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Plum Pudding Recipe

plum pudding

Plum pudding is a Christmas dessert staple on many tables, especially those whose roots are in the British Isles.

The classic plum pudding recipe calls for the pudding (or cake) to be steamed. It is served with a sauce flavored and scented with sherry or brandy.

This Christmas pudding is a version of Christmas fruit cake.

The steaming softens the cake and makes it beautifully warm. Served with the sweet sherry or brandy laced sauce, it is the perfect ending to a Christmas dinner.

The traditional plum pudding recipe calls for suet, or beef fat. This recipe substitutes vegetable shortening.

The purists may disagree, but I think this recipe is quite delicious.

You can even serve this recipe flaming (see the tips section below).

Served on a beautiful plate, flaming at the Christmas dinner table, this recipe makes a wonderful end to your Christmas dinner.

Plum Pudding

Plum Pudding Recipe

Plum pudding is a Christmas dessert staple on many tables, especially those whose roots are in the British Isles. It is steamed, then served with a sauce flavored and scented with sherry or brandy.
Prep Time 15 minutes
Cook Time 3 hours
Total Time 3 hours 15 minutes
Course Dessert
Cuisine British
Servings 12 Servings
Calories 360 kcal


  • 1 cup milk
  • 3 cups bread crumbs, soft
  • 1/2 cup shortening, melted
  • 1/2 cup molasses
  • 1 cup flour
  • 1/2 cup raisins, chopped
  • 1/2 cup citron, finely chopped
  • 1 teaspoon baking soda
  • 1/2 teaspoon salt
  • 2 teaspoons cinnamon, ground
  • 1/4 teaspoon allspice, ground
  • 1/4 teaspoon cloves, ground

For the Sauce:

  • 1/2 cup butter, softened
  • 1 cup powdered sugar
  • 1 tablespoon sherry, or brandy or 1 teaspoon sherry or brandy extract


  • Generously grease the bottom and side of a 4 cup mold with shortening.
  • Pour the milk over the bread crumbs in a large bowl. Mix in the shortening and molasses. Stir in the remaining ingredients except for the sauce ingredients. Pour the mixture into the mold and cover with aluminum foil.
  • Place the mold on a rack in a Dutch oven. Pour in boiling water up to the level of the rack. Cover and heat to boiling over low heat. Steam for about 3 hours or until a toothpick inserted in the center comes out clean. If it is necessary to add water during steaming, uncover and quickly add boiling water.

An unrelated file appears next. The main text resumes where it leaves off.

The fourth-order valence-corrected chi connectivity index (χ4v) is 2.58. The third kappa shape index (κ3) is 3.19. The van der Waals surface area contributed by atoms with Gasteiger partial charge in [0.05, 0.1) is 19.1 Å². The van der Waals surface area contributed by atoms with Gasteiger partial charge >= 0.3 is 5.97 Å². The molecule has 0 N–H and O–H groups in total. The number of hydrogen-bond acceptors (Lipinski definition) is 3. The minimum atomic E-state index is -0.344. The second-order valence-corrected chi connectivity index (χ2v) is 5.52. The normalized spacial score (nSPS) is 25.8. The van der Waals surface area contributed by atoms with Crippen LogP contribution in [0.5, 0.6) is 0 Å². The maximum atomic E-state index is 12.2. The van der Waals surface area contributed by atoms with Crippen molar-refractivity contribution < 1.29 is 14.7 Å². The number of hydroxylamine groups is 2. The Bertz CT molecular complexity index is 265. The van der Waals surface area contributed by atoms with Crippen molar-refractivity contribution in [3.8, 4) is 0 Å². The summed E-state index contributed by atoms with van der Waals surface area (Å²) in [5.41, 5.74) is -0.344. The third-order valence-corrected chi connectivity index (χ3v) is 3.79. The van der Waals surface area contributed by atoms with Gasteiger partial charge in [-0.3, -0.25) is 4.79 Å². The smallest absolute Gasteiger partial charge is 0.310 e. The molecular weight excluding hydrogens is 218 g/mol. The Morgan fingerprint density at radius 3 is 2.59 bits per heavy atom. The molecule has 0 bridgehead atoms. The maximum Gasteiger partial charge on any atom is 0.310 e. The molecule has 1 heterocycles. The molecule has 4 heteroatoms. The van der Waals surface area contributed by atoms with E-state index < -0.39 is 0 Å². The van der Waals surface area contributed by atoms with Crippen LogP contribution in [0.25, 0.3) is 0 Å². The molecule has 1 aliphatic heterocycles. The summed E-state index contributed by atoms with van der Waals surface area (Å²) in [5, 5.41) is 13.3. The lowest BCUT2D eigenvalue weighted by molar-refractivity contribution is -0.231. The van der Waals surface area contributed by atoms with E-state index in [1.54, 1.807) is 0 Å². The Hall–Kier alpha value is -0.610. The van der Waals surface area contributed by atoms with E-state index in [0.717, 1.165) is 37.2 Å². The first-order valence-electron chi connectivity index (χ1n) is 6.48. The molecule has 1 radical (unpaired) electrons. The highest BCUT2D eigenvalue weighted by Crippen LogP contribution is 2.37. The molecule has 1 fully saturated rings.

• For the sauce, beat the margarine in a small bowl with an electric mixer on high speed for 5 minutes or until fluffy and light in color. Gradually beat in the powdered sugar until smooth. Stir in the sherry. Cover and refrigerate 1 hour or until chilled.
  • Unmold the pudding, cut into slices and serve warm with the sauce.


Calories: 360kcalCarbohydrates: 59gProtein: 6gFat: 12gSaturated Fat: 3gTrans Fat: 1gCholesterol: 3mgSodium: 428mgPotassium: 383mgFiber: 3gSugar: 25gVitamin A: 61IUVitamin C: 3mgCalcium: 130mgIron: 3mg
Tried this recipe?Let us know how it was!


  • You can also use a 4 cup heat proof bowl.
  • For a dramatic presentation, serve this pudding flaming. Place sugar cubes soaked in lemon extract around the pudding. Light one and watch the flames circle the pudding.

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Plum pudding makes a great Christmas dessert recipe. We also have Christmas fruit cake recipes. Look here.

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Plum Pudding

11 thoughts on “Plum Pudding Recipe”

  1. Is there anything that can be substituted for the lard?
    I want to make this but the lard is a problem for a couple people with heart problems.

    • Pure lard is actually quite healthy. The recipe actually calls for shortening if you look again. The lard, shortening or any other substitutes are all fats, so if you are really trying to avoid fats plum pudding isn’t going to do it.